One of six installations for the digital exhibition by winners of the 2022 League Prize.

On a typical plywood construction fence painted forest green, a ribbon of 46 color posters announces community members’ reactions to the transformations underway in their neighborhood.

In the Lower East Side of Manhattan, amid rampant luxury development, slick commercial posters advertise expensive leather goods, sunglasses, performances by famous musicians, and addictive TV series. These enticing images conceal the hard realities of gentrification, which is accelerating rents that were already spiraling out of control.

In a development process that favors the few and powerful, the community seeks a tangible way to voice its concerns. Government-mandated forms of public comment such as the Uniform Land Use Review Procedure (ULURP) offer hollow modes of engagement, theater dressing to marshal “consensus” on the unwavering march of real-estate speculation.

The public consequently pursues unofficial tactics to foster debate: political flyposting, for example. Often installed covertly, posters bolster democratic agency by emblazoning public commentary within the spaces they concern, bringing immediacy to critique and letting the entire city act as a forum. From the writing on the wall [מְנֵא מְנֵא תְּקֵל וּפַרְסִין mene mene tekel upharsin] to da zi baos (大字報), political posters present anonymous, ephemeral, yet incontrovertible evidence.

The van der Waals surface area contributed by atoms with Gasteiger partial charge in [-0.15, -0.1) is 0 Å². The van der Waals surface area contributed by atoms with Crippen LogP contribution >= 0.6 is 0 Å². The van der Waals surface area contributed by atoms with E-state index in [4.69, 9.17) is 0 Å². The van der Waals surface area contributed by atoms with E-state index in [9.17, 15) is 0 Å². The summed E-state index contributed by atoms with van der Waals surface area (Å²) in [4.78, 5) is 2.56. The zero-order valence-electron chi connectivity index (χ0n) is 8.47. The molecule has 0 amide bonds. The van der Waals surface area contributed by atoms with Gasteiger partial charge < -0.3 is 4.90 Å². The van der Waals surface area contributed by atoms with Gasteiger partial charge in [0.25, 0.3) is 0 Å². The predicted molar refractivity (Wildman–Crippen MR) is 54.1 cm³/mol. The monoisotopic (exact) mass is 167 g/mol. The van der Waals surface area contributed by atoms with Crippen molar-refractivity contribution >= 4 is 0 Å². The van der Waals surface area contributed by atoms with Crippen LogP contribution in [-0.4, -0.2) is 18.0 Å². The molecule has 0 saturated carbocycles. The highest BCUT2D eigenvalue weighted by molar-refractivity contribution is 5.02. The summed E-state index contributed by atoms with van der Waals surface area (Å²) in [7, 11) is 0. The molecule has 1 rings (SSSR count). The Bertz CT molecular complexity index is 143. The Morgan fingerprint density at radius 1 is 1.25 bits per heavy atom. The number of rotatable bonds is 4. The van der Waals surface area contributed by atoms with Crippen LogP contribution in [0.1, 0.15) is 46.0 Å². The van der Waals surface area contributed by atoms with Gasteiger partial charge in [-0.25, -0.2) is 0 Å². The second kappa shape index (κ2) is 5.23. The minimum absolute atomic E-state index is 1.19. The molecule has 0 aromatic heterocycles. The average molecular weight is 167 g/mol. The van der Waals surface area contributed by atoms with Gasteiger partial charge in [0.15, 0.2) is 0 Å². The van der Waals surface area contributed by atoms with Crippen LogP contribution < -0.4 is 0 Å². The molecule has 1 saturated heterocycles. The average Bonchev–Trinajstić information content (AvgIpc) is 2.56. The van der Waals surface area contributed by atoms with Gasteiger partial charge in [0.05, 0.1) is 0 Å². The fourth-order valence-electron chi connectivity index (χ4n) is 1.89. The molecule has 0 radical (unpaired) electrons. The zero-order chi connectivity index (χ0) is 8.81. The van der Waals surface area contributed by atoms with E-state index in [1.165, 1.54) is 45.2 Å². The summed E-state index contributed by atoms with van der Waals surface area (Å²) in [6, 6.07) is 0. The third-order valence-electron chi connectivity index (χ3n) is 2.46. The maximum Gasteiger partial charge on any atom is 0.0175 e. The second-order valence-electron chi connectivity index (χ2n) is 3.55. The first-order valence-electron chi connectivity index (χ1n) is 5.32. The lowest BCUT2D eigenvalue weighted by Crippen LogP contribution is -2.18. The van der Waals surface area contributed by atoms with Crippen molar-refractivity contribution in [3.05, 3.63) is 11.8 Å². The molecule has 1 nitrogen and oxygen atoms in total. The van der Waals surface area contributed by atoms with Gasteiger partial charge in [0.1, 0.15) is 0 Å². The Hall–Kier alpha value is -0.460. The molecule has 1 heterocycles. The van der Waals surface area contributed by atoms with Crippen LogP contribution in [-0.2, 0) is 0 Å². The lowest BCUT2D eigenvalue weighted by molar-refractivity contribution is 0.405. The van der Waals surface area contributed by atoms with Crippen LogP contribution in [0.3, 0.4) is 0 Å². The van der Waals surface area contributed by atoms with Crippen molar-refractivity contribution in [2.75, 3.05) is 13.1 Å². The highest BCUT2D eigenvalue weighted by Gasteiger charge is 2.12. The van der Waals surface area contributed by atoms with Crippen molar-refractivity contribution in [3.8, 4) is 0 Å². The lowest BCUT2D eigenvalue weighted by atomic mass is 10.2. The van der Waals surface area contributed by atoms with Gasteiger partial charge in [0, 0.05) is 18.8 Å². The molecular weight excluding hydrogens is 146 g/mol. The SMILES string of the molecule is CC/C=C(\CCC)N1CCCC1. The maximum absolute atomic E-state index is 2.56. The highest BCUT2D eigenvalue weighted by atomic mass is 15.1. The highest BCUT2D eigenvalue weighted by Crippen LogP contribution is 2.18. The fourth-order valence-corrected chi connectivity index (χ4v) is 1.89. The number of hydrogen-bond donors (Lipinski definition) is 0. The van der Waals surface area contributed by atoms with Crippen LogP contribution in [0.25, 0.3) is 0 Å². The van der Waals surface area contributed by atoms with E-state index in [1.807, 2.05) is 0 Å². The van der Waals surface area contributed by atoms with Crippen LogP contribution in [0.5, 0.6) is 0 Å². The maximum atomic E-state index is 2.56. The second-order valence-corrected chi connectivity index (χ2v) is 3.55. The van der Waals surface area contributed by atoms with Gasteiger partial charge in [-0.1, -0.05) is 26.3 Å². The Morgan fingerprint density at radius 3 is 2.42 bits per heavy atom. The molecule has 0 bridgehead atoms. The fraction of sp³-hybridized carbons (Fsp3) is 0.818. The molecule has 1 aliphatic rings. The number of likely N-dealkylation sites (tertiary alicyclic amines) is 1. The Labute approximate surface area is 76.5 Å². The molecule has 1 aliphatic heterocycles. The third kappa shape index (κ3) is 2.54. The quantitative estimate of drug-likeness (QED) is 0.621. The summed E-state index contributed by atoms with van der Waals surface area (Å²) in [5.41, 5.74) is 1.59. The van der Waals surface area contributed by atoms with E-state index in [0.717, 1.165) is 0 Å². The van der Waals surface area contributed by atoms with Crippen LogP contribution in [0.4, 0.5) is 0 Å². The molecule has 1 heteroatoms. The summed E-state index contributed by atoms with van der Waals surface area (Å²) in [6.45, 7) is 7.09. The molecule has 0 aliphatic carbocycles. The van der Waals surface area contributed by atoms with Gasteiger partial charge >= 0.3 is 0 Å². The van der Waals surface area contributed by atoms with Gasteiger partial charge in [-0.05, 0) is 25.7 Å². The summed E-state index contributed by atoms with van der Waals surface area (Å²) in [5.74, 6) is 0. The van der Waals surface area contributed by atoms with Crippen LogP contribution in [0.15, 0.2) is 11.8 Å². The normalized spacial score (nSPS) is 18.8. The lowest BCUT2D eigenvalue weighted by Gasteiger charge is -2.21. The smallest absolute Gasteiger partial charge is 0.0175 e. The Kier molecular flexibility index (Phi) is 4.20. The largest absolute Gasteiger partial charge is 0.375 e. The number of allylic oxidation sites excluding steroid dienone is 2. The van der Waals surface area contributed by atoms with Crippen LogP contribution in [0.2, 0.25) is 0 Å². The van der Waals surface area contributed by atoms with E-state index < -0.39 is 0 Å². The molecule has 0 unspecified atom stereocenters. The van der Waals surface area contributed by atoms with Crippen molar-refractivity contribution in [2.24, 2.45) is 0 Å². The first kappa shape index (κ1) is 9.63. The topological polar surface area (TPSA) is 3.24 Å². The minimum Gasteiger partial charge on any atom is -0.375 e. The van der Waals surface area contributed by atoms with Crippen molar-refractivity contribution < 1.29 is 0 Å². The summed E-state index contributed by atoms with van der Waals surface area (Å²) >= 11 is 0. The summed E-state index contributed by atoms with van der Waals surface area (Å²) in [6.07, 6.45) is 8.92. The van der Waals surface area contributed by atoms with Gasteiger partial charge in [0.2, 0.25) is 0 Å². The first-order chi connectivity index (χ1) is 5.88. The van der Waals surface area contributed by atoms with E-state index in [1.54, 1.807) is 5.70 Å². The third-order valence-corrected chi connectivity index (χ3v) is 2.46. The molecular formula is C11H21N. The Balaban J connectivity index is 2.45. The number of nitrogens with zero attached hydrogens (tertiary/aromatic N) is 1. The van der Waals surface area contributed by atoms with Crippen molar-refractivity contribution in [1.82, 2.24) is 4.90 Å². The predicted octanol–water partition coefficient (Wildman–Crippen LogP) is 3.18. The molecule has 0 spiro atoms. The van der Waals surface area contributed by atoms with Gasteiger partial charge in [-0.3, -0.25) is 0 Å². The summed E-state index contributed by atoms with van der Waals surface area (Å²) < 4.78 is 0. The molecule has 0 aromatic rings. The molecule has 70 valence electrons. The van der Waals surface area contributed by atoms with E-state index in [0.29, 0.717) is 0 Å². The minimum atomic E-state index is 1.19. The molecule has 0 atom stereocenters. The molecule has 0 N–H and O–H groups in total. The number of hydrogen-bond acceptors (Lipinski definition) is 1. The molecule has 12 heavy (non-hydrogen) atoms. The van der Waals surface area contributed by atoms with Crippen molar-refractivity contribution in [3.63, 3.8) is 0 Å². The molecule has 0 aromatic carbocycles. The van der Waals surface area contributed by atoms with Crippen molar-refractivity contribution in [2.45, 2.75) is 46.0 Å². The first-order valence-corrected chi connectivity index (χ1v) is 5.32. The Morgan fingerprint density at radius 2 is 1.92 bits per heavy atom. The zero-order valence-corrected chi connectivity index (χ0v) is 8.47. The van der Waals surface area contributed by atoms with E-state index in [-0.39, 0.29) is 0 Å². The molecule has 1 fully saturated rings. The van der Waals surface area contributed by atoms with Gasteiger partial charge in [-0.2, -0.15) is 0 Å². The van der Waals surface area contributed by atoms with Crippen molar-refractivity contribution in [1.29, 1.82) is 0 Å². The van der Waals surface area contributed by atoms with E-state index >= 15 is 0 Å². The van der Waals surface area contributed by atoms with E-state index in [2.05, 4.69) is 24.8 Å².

Building on this tradition, Citygroup produced a series of political posters addressing gentrification, displacement, development, and real estate speculation within Chinatown and the Lower East Side. Each features a statement collected from media sources and local residents responding to the construction of yet another supertall. This project was inspired by the poster projects of Group Material, an NYC artist collective formed in the 1970s, whose collective structure and political focus are touchstones for Citygroup.

These posters reclaim the pedestrian viewshed and offer a moment to pause, consider, and discuss what is possible for the future of the community—announcing that it’s time to get off the fence.

Project team: AJ Artemel, Michael Robinson Cohen, Sebastijan Jemec, Merica May Jensen, Georgia McGovern, Violette de la Selle, Will Sheridan, Radhika Singh, Alice Tai, David Andrew Tasman

Image credits: Em Joseph